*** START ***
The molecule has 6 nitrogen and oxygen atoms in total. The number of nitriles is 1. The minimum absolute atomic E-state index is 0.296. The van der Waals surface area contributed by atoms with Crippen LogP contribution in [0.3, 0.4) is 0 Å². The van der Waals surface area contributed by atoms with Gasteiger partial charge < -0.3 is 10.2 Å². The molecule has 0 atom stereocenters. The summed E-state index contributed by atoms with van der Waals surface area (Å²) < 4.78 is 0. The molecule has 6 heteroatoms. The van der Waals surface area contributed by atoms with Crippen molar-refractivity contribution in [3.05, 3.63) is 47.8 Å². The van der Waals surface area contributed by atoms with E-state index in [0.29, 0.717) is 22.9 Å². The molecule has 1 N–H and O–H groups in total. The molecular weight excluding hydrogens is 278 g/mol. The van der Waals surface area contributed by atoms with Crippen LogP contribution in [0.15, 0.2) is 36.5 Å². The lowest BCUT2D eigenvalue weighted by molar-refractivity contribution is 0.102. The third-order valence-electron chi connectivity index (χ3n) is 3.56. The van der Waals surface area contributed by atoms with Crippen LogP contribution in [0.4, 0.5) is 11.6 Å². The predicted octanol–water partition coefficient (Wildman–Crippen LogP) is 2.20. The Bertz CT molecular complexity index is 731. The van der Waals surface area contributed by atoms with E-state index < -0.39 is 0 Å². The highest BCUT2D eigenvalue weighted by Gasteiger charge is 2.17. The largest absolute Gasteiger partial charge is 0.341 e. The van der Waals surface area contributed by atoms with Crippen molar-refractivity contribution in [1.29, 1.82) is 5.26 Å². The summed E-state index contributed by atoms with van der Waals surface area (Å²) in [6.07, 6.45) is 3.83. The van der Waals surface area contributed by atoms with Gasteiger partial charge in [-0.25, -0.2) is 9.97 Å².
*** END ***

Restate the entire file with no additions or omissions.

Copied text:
The molecule has 6 nitrogen and oxygen atoms in total. The number of nitriles is 1. The minimum absolute atomic E-state index is 0.296. The van der Waals surface area contributed by atoms with Crippen LogP contribution in [0.3, 0.4) is 0 Å². The van der Waals surface area contributed by atoms with Gasteiger partial charge < -0.3 is 10.2 Å². The molecule has 0 atom stereocenters. The summed E-state index contributed by atoms with van der Waals surface area (Å²) < 4.78 is 0. The molecule has 6 heteroatoms. The van der Waals surface area contributed by atoms with Crippen molar-refractivity contribution in [3.05, 3.63) is 47.8 Å². The van der Waals surface area contributed by atoms with E-state index in [0.29, 0.717) is 22.9 Å². The molecule has 1 N–H and O–H groups in total. The molecular weight excluding hydrogens is 278 g/mol. The van der Waals surface area contributed by atoms with Crippen LogP contribution in [0.15, 0.2) is 36.5 Å². The lowest BCUT2D eigenvalue weighted by molar-refractivity contribution is 0.102. The third-order valence-electron chi connectivity index (χ3n) is 3.56. The van der Waals surface area contributed by atoms with Crippen LogP contribution in [0.4, 0.5) is 11.6 Å². The predicted octanol–water partition coefficient (Wildman–Crippen LogP) is 2.20. The Bertz CT molecular complexity index is 731. The van der Waals surface area contributed by atoms with E-state index < -0.39 is 0 Å². The highest BCUT2D eigenvalue weighted by Gasteiger charge is 2.17. The largest absolute Gasteiger partial charge is 0.341 e. The van der Waals surface area contributed by atoms with Crippen molar-refractivity contribution in [1.29, 1.82) is 5.26 Å². The summed E-state index contributed by atoms with van der Waals surface area (Å²) in [6.07, 6.45) is 3.83. The van der Waals surface area contributed by atoms with Gasteiger partial charge in [-0.25, -0.2) is 9.97 Å².